The Supreme Court yesterday refused to consider whether the execution of prisoners who have spent nearly two decades on death row constitutes cruel and unusual punishment.
The justices rejected appeals from inmates in Florida and Nebraska who had been on death row for nearly 25 and 20 years, respectively, and claimed that the long delays violated their Eighth Amendment rights.
In a painstaking dissent heavy on comparisons to foreign law, Justice Stephen G. Breyer wrote: "A growing number of courts outside the United States--courts that accept or assume the lawfulness of the death penalty--have held that lengthy delay . . . renders ultimate execution inhuman, degrading, or unusually cruel."
There was no statement on behalf of the full court in its denial of the petitions, but Justice Clarence Thomas took the uncommon step of describing his reasoning in writing. "I am unaware of any support in the American constitutional tradition or in this court's precedent that a defendant can avail himself of the panoply of [appeals] and then complain when his execution is delayed," Thomas wrote. He then detailed what he called the Supreme Court's "Byzantine death penalty jurisprudence," which permits several levels of appeals.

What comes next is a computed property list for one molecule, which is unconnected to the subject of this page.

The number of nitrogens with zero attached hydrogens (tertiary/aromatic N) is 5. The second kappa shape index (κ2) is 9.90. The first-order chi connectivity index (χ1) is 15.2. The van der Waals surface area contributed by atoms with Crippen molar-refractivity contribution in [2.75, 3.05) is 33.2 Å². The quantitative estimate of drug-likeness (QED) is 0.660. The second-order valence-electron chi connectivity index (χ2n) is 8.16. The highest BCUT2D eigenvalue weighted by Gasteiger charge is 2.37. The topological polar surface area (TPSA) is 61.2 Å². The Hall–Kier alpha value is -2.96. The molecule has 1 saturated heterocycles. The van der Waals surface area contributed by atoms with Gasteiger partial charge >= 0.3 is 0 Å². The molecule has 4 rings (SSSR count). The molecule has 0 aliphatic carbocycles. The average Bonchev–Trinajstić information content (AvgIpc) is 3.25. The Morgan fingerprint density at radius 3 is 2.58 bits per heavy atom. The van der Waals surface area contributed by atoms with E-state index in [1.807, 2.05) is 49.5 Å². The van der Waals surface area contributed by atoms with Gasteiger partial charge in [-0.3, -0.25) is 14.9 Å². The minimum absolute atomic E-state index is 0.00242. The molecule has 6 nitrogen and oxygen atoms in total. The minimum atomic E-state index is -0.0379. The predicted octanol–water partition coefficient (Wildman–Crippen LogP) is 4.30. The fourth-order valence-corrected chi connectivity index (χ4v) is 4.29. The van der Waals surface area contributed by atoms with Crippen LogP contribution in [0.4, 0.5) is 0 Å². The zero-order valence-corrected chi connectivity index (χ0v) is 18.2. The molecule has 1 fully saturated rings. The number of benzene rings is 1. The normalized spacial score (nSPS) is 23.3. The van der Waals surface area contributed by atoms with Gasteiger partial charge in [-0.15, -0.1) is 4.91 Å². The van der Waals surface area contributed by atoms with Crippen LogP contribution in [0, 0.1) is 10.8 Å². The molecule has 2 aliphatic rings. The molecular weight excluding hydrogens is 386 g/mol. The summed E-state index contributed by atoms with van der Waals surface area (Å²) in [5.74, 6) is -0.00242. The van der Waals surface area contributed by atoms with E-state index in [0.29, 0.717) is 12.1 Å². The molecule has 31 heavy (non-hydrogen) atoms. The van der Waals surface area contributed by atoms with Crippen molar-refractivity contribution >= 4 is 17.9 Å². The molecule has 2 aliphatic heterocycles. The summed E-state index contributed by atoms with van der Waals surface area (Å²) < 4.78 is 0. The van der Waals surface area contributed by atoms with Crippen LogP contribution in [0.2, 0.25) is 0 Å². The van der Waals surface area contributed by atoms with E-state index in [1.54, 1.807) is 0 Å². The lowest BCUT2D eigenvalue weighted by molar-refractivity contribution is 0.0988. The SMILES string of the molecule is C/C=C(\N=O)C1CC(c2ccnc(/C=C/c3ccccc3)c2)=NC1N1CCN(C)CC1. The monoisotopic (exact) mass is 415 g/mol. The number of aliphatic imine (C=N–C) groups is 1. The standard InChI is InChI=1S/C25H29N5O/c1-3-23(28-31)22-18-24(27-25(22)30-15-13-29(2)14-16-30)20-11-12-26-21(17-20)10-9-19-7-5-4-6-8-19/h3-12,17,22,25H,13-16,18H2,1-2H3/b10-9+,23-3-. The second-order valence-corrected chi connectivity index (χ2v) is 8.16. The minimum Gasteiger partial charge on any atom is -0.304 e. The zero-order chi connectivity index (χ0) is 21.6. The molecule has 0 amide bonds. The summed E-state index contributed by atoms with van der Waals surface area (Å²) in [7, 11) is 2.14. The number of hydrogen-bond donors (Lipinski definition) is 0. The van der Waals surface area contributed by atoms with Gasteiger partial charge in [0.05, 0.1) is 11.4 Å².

In his dissent, Breyer noted that much of the delay in the Florida and Nebraska cases arose from constitutional problems with those states' procedures. In both, the states' methods had been struck down and the inmates underwent new proceedings and again were sentenced to death. In Florida, Askari Muhammad, who had previously been known as Thomas Knight, was convicted of murdering a Miami couple in 1974 and fatally stabbed a prison guard six years later. In Nebraska, Carey Dean Moore is on death row for the 1979 murders of two cab drivers. Breyer cited Department of Justice statistics showing that the two are among 24 inmates who have been on death row for more than 20 years and dozens who have been there nearly as long.
Breyer also observed that high courts in India and Zimbabwe consider protracted delays when deciding whether the death penalty can be carried out. He also said the Privy Council in Jamaica had concluded that it was "inhuman" to force someone to face the agony of execution over a long period of time. And he noted that the European Court of Human Rights had prohibited the United Kingdom from extraditing a potential defendant to Virginia a decade ago partly because death sentence delays were "cruel, inhuman, or degrading treatment" forbidden by the convention.
The cases rejected yesterday were Moore v. Nebraska and Knight v. Florida.
Separately, the justices agreed to hear a case testing whether a fired worker who claims age bias must present direct evidence of his employer's discriminatory intent. Roger Reeves worked for Sanderson Plumbing Products in Mississippi for 40 years when he was fired at age 57. His successful age discrimination suit was overturned by a federal appeals court, which ruled that a worker must show that the company specifically acted against him because of his age to avoid an automatic judgment for the employer. Other courts have used a lesser standard of proof in allowing a case to get to a jury. Reeves v. Sanderson Plumbing Products will be heard early next year.